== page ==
With a $2.437 million grant from the Sohn Conference Foundation, NYGC and its founding members — Columbia University, Memorial Sloan Kettering Cancer Center, New York University School of Medicine, Rockefeller University, and Weill Cornell Medical College — will apply their collective knowledge and technology to explore why some tumors in children respond readily to treatment while others do not, or do so only temporarily. NYGC will conduct the genome sequencing and computational analysis for the effort, with a focus on "outlier" tumors that respond particularly well or poorly to treatment.
Childhood leukemia is the most common form of cancer among children and teens, while neuroblastoma, a malignant tumor that develops from nerve tissue, is the most common cause of cancer diagnosed in the first year of life, a finding which suggests it has strong genetic roots.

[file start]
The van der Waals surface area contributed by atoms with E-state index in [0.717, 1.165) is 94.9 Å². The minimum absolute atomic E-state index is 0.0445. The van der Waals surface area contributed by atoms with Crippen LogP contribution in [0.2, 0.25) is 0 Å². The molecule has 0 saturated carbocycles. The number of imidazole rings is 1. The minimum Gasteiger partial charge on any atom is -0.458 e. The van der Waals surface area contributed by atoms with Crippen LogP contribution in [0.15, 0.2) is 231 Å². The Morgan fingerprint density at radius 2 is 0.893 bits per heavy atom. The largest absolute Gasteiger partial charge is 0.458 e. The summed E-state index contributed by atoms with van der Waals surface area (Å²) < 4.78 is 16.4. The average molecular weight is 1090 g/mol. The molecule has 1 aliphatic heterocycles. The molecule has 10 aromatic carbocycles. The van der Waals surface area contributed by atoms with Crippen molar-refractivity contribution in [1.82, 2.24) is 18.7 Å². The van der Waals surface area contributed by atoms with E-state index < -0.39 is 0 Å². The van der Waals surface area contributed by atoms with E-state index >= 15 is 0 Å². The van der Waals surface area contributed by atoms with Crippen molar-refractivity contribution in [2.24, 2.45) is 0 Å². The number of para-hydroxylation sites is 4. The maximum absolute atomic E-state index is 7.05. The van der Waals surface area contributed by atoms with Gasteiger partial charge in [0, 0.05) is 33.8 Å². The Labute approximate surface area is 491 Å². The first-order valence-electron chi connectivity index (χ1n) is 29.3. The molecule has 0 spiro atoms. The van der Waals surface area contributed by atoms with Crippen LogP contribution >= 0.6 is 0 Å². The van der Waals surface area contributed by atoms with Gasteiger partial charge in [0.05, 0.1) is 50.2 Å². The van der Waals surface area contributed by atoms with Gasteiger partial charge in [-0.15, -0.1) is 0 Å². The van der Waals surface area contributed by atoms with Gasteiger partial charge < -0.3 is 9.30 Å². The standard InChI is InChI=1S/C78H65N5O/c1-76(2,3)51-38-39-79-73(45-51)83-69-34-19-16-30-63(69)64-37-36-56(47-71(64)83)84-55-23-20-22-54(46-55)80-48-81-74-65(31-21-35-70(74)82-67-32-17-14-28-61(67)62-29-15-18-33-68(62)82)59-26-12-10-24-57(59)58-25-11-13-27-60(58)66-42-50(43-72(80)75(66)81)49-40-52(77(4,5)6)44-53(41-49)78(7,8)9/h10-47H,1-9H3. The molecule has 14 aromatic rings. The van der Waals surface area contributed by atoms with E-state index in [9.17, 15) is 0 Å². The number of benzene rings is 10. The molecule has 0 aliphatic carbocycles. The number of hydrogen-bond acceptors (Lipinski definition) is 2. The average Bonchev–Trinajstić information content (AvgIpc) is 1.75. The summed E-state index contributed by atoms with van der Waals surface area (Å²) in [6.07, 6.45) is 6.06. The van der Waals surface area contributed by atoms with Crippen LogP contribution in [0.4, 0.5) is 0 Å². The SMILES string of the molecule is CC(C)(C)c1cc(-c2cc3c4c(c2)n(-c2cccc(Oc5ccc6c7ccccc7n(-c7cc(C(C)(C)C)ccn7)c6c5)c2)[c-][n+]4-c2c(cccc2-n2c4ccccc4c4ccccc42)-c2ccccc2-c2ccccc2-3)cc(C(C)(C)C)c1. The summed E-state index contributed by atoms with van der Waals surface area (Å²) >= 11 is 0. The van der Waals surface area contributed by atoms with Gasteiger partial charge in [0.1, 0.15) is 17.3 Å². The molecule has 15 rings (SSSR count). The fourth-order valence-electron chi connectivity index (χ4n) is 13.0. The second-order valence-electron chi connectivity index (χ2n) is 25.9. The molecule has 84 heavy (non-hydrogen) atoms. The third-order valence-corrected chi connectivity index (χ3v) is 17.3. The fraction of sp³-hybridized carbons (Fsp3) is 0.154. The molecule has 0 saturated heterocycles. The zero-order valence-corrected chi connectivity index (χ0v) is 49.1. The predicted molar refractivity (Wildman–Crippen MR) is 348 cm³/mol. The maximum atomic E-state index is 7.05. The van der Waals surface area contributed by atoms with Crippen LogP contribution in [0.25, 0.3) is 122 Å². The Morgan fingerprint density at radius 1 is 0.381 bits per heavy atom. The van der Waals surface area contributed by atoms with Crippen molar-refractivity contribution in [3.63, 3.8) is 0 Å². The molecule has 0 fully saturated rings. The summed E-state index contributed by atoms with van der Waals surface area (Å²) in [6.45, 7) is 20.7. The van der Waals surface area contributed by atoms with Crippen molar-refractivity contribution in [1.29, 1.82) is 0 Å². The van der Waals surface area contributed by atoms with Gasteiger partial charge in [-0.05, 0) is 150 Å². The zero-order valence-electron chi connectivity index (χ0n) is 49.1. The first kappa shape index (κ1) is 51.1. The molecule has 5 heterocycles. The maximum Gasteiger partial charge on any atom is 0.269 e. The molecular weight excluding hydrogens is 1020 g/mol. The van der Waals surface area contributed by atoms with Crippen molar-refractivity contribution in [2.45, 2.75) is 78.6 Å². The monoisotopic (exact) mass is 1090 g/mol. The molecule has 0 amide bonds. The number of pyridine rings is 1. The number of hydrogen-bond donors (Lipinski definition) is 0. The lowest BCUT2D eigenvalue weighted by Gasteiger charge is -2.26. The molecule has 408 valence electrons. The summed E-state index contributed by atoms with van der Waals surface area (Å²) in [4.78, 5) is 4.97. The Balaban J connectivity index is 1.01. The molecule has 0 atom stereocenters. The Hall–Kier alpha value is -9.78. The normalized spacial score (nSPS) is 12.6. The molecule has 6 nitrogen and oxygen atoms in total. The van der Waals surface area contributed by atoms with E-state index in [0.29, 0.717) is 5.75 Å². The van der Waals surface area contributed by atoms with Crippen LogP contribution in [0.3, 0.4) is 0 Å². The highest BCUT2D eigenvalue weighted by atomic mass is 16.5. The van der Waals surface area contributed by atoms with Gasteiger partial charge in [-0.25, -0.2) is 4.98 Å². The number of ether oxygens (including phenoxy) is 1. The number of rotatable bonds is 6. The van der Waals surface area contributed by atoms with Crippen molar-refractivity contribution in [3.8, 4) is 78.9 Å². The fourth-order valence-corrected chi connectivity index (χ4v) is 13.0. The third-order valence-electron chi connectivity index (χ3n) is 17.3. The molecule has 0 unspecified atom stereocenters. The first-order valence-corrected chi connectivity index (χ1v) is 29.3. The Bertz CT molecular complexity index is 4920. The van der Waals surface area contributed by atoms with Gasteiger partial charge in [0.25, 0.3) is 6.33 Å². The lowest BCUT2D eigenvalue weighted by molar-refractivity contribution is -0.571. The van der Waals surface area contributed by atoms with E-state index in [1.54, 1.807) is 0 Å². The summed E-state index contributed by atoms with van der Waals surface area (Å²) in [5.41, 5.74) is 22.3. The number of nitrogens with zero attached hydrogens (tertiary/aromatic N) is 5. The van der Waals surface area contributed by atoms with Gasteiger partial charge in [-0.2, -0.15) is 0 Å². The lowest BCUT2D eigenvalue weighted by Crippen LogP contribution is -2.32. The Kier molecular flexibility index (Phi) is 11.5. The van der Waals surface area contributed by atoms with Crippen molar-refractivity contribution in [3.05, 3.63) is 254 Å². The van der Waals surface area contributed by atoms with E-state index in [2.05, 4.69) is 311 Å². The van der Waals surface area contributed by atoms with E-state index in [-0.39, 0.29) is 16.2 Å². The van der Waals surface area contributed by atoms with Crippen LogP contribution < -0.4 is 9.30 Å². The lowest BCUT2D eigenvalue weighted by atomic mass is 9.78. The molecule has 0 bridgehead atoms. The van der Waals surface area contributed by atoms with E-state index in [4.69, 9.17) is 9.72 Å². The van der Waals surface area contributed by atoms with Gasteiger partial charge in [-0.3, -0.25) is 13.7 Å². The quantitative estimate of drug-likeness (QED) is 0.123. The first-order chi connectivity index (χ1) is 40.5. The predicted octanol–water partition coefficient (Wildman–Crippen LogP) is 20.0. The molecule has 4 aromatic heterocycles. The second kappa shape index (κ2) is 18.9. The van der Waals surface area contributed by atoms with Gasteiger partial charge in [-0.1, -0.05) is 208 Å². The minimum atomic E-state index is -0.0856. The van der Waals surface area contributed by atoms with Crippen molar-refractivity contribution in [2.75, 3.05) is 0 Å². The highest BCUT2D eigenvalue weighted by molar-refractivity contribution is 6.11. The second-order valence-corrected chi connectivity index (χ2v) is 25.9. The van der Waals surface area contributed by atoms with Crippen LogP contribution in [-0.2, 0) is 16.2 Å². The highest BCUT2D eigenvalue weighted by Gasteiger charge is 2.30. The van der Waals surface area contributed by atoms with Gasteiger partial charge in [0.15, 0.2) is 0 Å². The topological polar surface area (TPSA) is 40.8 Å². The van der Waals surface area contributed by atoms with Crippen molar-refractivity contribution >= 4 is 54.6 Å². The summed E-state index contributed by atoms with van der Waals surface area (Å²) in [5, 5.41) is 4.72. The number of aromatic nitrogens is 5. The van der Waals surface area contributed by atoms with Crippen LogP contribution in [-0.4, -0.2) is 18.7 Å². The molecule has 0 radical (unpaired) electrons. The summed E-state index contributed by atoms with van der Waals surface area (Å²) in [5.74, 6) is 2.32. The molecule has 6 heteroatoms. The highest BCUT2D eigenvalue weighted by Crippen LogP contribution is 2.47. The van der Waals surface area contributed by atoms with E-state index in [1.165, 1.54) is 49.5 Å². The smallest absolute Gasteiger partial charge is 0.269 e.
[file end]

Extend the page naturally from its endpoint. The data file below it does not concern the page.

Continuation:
"The Sohn Conference Foundation is proud to support this first-of-its-kind collaboration for pediatric cancer research in New York City," said Evan Sohn, founder of the Sohn Conference Foundation. "We are investing in some of the best scientists in the world, as they come together to solve our shared challenge to end childhood cancer. We have every confidence that the force of their great minds as applied to genomics will unleash discoveries of a new order."